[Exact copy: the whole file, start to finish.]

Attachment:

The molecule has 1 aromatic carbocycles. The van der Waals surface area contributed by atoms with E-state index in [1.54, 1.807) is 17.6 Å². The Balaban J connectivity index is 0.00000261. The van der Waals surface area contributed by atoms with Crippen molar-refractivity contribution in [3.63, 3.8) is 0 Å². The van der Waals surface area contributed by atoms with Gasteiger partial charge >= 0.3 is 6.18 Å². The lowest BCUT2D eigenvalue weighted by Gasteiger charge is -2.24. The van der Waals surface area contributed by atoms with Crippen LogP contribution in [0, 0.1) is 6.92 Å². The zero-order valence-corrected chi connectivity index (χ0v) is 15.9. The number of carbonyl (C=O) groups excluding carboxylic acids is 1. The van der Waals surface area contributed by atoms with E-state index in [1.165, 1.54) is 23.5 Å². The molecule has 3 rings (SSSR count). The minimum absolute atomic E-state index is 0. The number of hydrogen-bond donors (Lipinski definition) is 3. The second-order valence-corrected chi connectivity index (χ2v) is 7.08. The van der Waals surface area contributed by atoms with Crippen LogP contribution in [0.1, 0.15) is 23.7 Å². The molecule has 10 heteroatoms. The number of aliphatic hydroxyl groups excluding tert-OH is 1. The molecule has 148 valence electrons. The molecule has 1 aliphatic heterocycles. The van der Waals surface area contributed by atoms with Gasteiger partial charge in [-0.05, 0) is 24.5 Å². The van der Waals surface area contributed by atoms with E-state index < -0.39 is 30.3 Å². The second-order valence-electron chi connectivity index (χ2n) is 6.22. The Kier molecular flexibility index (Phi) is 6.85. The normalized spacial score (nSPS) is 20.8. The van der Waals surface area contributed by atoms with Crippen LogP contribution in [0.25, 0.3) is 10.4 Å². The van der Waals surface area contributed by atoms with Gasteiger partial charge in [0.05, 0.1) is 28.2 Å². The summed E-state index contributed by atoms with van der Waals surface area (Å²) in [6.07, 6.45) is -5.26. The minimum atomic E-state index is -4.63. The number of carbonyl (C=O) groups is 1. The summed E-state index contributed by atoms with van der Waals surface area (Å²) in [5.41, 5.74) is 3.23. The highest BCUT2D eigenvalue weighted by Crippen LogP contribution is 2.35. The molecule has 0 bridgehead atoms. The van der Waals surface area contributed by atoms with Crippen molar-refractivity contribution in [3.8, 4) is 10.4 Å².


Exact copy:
The molecule has 1 aromatic carbocycles. The van der Waals surface area contributed by atoms with E-state index in [1.54, 1.807) is 17.6 Å². The Balaban J connectivity index is 0.00000261. The van der Waals surface area contributed by atoms with Crippen molar-refractivity contribution in [3.63, 3.8) is 0 Å². The van der Waals surface area contributed by atoms with Gasteiger partial charge >= 0.3 is 6.18 Å². The lowest BCUT2D eigenvalue weighted by Gasteiger charge is -2.24. The van der Waals surface area contributed by atoms with Crippen LogP contribution in [0, 0.1) is 6.92 Å². The zero-order valence-corrected chi connectivity index (χ0v) is 15.9. The number of carbonyl (C=O) groups excluding carboxylic acids is 1. The van der Waals surface area contributed by atoms with E-state index in [1.165, 1.54) is 23.5 Å². The molecule has 3 rings (SSSR count). The minimum absolute atomic E-state index is 0. The number of hydrogen-bond donors (Lipinski definition) is 3. The second-order valence-corrected chi connectivity index (χ2v) is 7.08. The van der Waals surface area contributed by atoms with Crippen LogP contribution in [0.1, 0.15) is 23.7 Å². The molecule has 10 heteroatoms. The number of aliphatic hydroxyl groups excluding tert-OH is 1. The molecule has 148 valence electrons. The molecule has 1 aliphatic heterocycles. The van der Waals surface area contributed by atoms with Gasteiger partial charge in [-0.05, 0) is 24.5 Å². The van der Waals surface area contributed by atoms with E-state index < -0.39 is 30.3 Å². The second-order valence-electron chi connectivity index (χ2n) is 6.22. The Kier molecular flexibility index (Phi) is 6.85. The normalized spacial score (nSPS) is 20.8. The van der Waals surface area contributed by atoms with Crippen LogP contribution in [0.25, 0.3) is 10.4 Å². The van der Waals surface area contributed by atoms with Gasteiger partial charge in [0.05, 0.1) is 28.2 Å². The summed E-state index contributed by atoms with van der Waals surface area (Å²) in [6.07, 6.45) is -5.26. The minimum atomic E-state index is -4.63. The number of carbonyl (C=O) groups is 1. The summed E-state index contributed by atoms with van der Waals surface area (Å²) in [5.41, 5.74) is 3.23. The highest BCUT2D eigenvalue weighted by Crippen LogP contribution is 2.35. The molecule has 0 bridgehead atoms. The van der Waals surface area contributed by atoms with Crippen molar-refractivity contribution in [3.8, 4) is 10.4 Å².